Police Halve Crime, Ramp Up Security

DENPASAR ~ Police in Bali’s capital city achieved a 50-percent reduction in crime in the week leading up to Lebaran, according to spokesman I Gede Alit Widana.

Normally they deal with an average of eight new crime cases a day.

Widana said on Wednesday that police had been deployed on street patrols in crime-prone areas and to monitor empty buildings.

The strategy had halved the number of reported crimes including theft and fraud.

Widana also said security would be ramped up, especially at entrance points to Denpasar including cross-province bus terminals, to monitor traffic returning to the city after Lebaran.

Dangerous goods would be intercepted and traveller IDs thoroughly checked. Local government and village security (pecalang) would help to ensure new settlers to Bali were properly registered.

Denpasar boarding house operators would be required to properly record identification details of their guests and police would distribute photographs of wanted criminals.

More than 130,000 people left Bali through the northwestern seaport of Gilimanuk alone in the peak pre-Lebaran period up to last Friday.

Return traffic from Java is expected to peak tomorrow and Sunday.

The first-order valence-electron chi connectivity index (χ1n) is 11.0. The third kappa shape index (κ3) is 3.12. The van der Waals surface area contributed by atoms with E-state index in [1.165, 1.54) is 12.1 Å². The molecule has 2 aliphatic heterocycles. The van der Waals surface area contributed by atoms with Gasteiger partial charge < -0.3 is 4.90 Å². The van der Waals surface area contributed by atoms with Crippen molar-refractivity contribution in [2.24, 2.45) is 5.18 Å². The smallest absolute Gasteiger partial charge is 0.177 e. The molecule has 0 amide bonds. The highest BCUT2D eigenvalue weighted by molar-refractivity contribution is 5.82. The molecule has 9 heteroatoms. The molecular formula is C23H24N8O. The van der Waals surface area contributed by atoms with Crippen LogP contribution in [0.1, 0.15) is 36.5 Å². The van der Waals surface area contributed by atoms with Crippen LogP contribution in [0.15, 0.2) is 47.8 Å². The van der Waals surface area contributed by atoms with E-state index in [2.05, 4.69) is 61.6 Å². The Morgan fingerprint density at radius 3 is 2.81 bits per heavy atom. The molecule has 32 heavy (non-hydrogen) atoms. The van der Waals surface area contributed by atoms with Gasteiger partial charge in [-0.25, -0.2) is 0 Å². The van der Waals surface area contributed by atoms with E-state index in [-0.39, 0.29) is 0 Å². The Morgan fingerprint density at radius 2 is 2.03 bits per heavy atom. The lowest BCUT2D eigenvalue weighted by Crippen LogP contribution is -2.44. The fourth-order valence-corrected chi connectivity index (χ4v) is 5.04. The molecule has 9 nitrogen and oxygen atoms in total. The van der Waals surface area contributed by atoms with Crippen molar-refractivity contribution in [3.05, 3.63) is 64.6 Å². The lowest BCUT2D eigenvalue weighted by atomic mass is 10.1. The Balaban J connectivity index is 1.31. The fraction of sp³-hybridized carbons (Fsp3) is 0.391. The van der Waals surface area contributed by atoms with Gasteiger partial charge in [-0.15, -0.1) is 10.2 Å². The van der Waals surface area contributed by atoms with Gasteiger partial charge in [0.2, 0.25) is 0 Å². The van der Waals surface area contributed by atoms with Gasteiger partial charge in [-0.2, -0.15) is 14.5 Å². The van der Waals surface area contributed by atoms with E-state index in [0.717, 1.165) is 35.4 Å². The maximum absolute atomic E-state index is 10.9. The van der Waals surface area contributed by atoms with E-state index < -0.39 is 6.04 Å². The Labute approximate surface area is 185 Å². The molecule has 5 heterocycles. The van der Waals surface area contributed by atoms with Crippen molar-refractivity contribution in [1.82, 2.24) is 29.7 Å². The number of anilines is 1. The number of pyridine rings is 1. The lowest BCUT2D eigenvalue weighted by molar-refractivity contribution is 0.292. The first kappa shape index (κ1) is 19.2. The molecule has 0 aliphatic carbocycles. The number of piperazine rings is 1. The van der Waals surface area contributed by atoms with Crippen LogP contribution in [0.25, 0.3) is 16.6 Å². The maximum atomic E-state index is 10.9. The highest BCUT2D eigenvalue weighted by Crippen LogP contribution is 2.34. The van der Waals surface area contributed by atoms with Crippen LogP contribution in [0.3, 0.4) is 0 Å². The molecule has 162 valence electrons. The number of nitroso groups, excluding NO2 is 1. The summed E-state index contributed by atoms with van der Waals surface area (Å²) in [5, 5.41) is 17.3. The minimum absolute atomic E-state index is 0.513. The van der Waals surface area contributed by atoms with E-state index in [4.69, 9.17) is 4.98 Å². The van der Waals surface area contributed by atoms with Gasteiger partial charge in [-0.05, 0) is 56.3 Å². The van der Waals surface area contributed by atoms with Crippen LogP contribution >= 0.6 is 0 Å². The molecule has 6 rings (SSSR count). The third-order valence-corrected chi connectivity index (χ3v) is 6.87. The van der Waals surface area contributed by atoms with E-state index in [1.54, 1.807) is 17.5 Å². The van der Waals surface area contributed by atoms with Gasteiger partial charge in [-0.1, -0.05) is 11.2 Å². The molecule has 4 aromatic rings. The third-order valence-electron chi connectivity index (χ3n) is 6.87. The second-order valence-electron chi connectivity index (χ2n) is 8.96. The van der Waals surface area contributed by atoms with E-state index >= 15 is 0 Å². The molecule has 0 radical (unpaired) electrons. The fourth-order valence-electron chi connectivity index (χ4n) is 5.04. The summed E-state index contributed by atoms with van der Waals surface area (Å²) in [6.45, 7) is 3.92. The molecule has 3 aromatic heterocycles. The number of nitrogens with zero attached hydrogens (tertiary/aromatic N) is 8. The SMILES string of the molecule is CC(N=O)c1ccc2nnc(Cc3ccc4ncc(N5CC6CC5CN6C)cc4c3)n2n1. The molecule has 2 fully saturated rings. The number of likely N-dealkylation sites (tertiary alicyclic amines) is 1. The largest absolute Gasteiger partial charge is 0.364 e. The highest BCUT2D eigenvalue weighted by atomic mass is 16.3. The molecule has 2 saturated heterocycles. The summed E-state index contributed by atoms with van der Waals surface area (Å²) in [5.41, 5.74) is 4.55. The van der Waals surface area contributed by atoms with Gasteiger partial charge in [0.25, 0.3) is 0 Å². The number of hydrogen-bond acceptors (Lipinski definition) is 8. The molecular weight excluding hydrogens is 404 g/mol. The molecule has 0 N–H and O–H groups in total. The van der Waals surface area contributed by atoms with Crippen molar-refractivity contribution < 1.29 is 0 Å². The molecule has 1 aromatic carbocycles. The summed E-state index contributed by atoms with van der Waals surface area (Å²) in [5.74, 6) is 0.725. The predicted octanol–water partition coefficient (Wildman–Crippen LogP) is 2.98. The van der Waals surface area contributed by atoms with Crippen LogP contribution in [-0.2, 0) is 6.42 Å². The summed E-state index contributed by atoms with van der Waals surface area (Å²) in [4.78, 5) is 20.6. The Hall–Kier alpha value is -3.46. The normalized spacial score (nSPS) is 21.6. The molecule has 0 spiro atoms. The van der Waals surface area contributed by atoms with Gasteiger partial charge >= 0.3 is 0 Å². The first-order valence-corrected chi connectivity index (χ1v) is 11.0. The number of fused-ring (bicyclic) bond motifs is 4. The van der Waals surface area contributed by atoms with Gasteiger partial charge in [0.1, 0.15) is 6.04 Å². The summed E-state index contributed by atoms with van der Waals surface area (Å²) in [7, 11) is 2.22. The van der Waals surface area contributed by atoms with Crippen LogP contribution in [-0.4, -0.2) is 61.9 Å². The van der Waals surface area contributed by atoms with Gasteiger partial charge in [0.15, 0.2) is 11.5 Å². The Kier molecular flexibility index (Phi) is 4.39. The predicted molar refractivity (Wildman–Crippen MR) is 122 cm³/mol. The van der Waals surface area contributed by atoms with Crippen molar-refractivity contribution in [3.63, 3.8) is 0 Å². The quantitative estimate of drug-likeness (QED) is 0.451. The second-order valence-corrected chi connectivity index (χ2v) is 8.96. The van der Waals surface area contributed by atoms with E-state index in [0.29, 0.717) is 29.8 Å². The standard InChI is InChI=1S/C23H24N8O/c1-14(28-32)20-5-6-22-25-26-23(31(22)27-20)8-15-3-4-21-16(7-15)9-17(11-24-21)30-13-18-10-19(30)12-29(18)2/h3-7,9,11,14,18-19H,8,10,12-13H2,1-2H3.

By Wednesday, 70 people seeking to relocate to Bali through Gilimanuk had been turned around and sent home for being unable to produce proper identification.

Inspection post staff at the port reported various attempts by would-be settlers to avoid inspection and invent excuses for not carrying current identification.

Staff were taking no risks and their numbers were to be boosted from 12 to 27 from yesterday in the effort to clamp down on illegal settlement in Bali.

On Kuta Beach, Pecalang have helped secure the area for the influx of visitors over Lebaran and for the annual Kuta Festival, which finishes with a street parade from 3-7pm on Sunday.

Kuta Beach taskforce head I Gusti Ngurah Tresna said the beach had recently hosted 5,000 people a day compared to the normal 2,000.

But holiday numbers at the beach were substantially down on last year’s Lebaran peak of 9,000-10,000 a day because of wet weather and the increasing popularity of regional destinations such as Ubud, Candi Dasa and Lovina, he said.

At Tanah Lot temple in Tabanan, tourism manager I Made Suiana said the number of closed circuit TV units had been increased from eight to 12 over Lebaran.

Latest figures show that on Monday, 15,418 people visited the temple – up 9.36 percent on last year.

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